> > People always go for certs... And then they expire and stuff starts breaking or alerting right and left all at once. GACK!
> > For real hilarity, make them expire ten years out. By that time, no one even remembers that certs were even installed or what they're for. As the home loan industry
> said right
> > before the big crash, IBG, UBG (I be gone, you be gone).
> > From one who has had to deal with such mass silliness, take it from me, it's NO FUN and REALLY tedious to fix.
> > "But I'll just use the cert for tunnel authentication" I hear you say... If in-authentic communication (even self signed) isn't denied, do we care if it's signed
> really? If
> > we do
> > care then we deny communication/ignore messages. Now we've lost reporting links and visibility.
> > Some form of message authentication is probably a good idea though. Just something that doesn't expire and can be revoked as needed. gpg/pgp keys maybe, but then we
> get the
> > issue
> > of gpg/pgp key distribution/signing. Key per monitored system... Anyone want to manage THAT?
> > On 3/8/19 11:28 AM, Richard L. Hamilton wrote:
> > > In the ideal, esp. when the client may have a dynamic IP address (DHCP without reserved addresses, or mobile clients, for example), it would IMO also be really good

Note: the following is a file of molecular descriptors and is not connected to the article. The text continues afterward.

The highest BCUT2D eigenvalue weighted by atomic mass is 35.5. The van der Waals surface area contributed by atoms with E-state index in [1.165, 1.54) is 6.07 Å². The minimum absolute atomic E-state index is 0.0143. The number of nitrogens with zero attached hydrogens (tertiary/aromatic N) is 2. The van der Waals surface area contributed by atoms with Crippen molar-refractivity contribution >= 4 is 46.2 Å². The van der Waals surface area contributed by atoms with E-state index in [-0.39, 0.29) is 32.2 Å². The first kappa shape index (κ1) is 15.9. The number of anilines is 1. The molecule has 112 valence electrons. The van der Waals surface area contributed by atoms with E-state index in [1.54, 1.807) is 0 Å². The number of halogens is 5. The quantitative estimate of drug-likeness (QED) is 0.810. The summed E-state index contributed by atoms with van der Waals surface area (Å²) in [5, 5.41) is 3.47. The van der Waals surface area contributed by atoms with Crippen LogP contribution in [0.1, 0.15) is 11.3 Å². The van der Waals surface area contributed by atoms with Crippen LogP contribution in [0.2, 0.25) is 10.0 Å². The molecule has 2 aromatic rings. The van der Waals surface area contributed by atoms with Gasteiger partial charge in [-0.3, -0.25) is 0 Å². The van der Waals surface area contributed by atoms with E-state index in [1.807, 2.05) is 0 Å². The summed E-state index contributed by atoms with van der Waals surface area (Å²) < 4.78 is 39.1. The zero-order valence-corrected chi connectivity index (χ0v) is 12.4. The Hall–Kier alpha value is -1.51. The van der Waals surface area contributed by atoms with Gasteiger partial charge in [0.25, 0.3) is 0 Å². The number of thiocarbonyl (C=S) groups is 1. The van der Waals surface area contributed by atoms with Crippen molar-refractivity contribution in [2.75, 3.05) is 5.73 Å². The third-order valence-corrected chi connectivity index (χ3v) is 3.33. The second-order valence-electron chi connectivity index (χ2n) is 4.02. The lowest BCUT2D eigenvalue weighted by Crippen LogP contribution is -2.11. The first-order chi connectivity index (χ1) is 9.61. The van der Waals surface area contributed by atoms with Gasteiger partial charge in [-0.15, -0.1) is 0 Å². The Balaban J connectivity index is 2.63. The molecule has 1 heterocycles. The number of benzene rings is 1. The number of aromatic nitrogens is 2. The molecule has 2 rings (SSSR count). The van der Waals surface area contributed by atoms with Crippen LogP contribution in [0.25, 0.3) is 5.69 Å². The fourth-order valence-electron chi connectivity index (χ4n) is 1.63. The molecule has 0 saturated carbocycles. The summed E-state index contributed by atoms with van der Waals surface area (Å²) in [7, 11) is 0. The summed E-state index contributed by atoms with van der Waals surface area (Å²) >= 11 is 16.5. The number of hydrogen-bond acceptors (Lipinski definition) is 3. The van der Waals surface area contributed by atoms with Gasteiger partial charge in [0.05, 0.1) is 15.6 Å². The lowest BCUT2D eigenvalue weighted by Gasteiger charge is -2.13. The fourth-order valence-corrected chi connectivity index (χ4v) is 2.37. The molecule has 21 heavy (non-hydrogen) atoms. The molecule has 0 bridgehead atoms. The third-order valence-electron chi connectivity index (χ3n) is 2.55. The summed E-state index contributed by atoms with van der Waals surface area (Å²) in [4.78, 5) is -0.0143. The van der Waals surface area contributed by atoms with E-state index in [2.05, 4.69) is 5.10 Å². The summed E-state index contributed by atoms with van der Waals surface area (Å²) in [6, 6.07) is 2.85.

> if the
> > client reports could optionally be signed, with a certificate the server could verify, to give some confidence as to their actually coming from the client...not that that
> > assures that the actual client wasn't compromised, but it's better than nothing insofar as it at least gives good odds that misleading (or maliciously crafted) data from
> > elsewhere isn't being provided.
> > >
> > >> On Mar 8, 2019, at 11:09, Axel Beckert <abe at deuxchevaux.org <mailto:abe at deuxchevaux.org> <mailto:abe at deuxchevaux.org <mailto:abe at deuxchevaux.org>>> wrote:
> > >>
> > >> Hi Ralph,
> > >>
> > >> On Fri, Mar 08, 2019 at 10:40:55AM -0500, Ralph Mitchell wrote:
> > >>> I'd still like to see encrypted connections for Xymon client messages going
> > >>> to the server.
> > >> Yeah, this definitely is a feature which would be very nice to
> > >> available out of the box.
> > >>
> > >> Nevertheless you can do that already now with stunnel as I mentioned:
> > >>
> > >>>> (And yes, I'm still hoping and waiting for IPv6 support, too,
> > >>>> especially in xymonnet-based checks. Reporting to IPv6-only servers is
> > >>>> no issue though, if you anyways use stunnel to encrypt the
> > >>>> client-reporting traffic.)
> > >> Debian's xymon package ships /usr/share/doc/xymon/README.encryption
> > >> with hints how to implement encrypted reporting with Xymon.
> > >>
> > >> The current version can be found in our packaging git repository at
> > >> https://salsa.debian.org/debian/xymon/blob/master/debian/README.encryption
> > >> although I'm thinking about renaming it to README.encryption.md <http://README.encryption.md> <http://README.encryption.md> as I
> > >> wrote it in Markdown syntax.
> > >>
> > >> It also refers to this more detailed documentation:
> > >> https://en.wikibooks.org/wiki/System_Monitoring_with_Xymon/Administration_Guide#Encryption_and_Tunnelling
> > >>
> > >> HTH!
> > >>
> > >> Kind regards, Axel